Finance

The regime change in markets demands fresh ideas


By Justin Thomson – Chief Investment Officer, International Equity,  T. Rowe Price

The economist Paul Samuelson once famously said: “When the facts change, I change my mind. What do you do?”

Many economic facts have changed over the past few quarters. In fact, everything I’m witnessing tells me that we are undergoing a paradigm shift in investing. We are moving from a world of benign disinflation to one of higher-trend inflation. From a very low interest rate environment to a rising rate environment. From a long period of low volatility to a period in which volatility will likely be elevated. From globalization to de-globalization, or friendshoring, as former Federal Reserve (Fed) chair Janet Yellen calls it. From maximum liquidity to liquidity withdrawal. And perhaps most importantly, from an era of elevated valuations in both equities and rates to one closer to the historical norm (Figure 1).

Out With the Old, In With the New

(Fig. 1) The paradigm shift taking place in investing


As of August 31, 2022. Source: T. Rowe Price.

How can investors respond to this?

Learning the Lessons of History

To understand the present, it sometimes helps to study the past. In the mid1960s, for example, inflation began to rise following a long period of generally low inflation. It continued to rise throughout the 1970s and into the early 1980s—a period that became known as the Great Inflation—and incorporated four recessions, two severe energy crises, a lengthy period of stagflation, and previously unseen levels of peacetime wage and price controls.

The Great Inflation lasted until 1982, but the seeds of its reversal were sown four years earlier when Arthur Burns’ tenure as Fed chair came to an end. During his eightyear period in charge, Burns showed little inclination to tackle inflation and was widely regarded as being a political pawn. At President Nixon’s behest, Burns cut interest rates just when they should have been raised, fueling a U.S. economic boom ahead of the 1972 election.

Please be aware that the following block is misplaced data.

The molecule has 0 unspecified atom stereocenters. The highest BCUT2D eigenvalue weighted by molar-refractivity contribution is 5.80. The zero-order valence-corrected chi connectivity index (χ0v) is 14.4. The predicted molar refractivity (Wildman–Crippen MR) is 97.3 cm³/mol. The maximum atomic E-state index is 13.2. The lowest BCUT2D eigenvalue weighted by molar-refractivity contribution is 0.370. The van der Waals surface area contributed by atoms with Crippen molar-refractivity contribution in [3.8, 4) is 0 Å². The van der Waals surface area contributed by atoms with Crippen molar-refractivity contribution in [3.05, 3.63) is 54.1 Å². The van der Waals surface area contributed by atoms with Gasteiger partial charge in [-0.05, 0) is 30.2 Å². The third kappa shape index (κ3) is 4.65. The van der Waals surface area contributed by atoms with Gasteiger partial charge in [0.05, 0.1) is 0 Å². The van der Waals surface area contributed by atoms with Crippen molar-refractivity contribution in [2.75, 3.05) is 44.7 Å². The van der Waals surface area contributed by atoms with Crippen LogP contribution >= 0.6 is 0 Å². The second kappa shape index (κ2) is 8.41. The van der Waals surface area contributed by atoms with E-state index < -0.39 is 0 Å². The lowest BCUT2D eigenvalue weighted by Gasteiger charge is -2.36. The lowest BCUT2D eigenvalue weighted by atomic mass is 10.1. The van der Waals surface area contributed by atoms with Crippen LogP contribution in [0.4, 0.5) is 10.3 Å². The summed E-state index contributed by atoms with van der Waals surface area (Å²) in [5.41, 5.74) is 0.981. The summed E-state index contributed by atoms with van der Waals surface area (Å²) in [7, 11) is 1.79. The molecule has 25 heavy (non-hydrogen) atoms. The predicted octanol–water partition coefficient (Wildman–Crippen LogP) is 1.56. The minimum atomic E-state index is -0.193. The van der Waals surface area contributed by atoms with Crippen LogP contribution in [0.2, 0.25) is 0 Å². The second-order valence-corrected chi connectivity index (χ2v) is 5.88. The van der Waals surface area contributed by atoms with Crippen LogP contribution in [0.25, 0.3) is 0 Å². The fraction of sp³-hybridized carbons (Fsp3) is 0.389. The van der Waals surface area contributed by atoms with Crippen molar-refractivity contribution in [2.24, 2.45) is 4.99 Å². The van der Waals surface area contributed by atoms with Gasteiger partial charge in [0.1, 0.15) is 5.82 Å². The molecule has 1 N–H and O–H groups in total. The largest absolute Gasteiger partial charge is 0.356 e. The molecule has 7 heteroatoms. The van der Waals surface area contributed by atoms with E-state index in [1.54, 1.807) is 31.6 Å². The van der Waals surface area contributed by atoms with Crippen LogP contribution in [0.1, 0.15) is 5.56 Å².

Burns was replaced in 1978 by George William Miller, but it was Paul Volcker, who took over as Fed chair in 1979, who really brought about the end of the Great Inflation. Volcker, who understood that the central bank had a vital role to play in tackling inflation, immediately hiked interest rates. This led to the painful 1980–1982 recession and elicited widespread protests as well as political attacks, but it also introduced a new era of disinflation.

There are some parallels today. The current period of inflation, like that of half a century ago, began after a long period of low inflation. And shocks to global energy and food prices made the problem worse in the 1970s, just as they are now. So, are we about to enter another Great Inflation?

I don’t think so. Despite similarities between the present and the 1970s through the early 1980s, there are also significant differences. In the 1970s, the Fed was under severe pressure to avoid antiinflation policies that would slow growth; today, current Fed Chair Jerome Powell enjoys considerable support from the White House and Congress in his efforts to bring down inflation.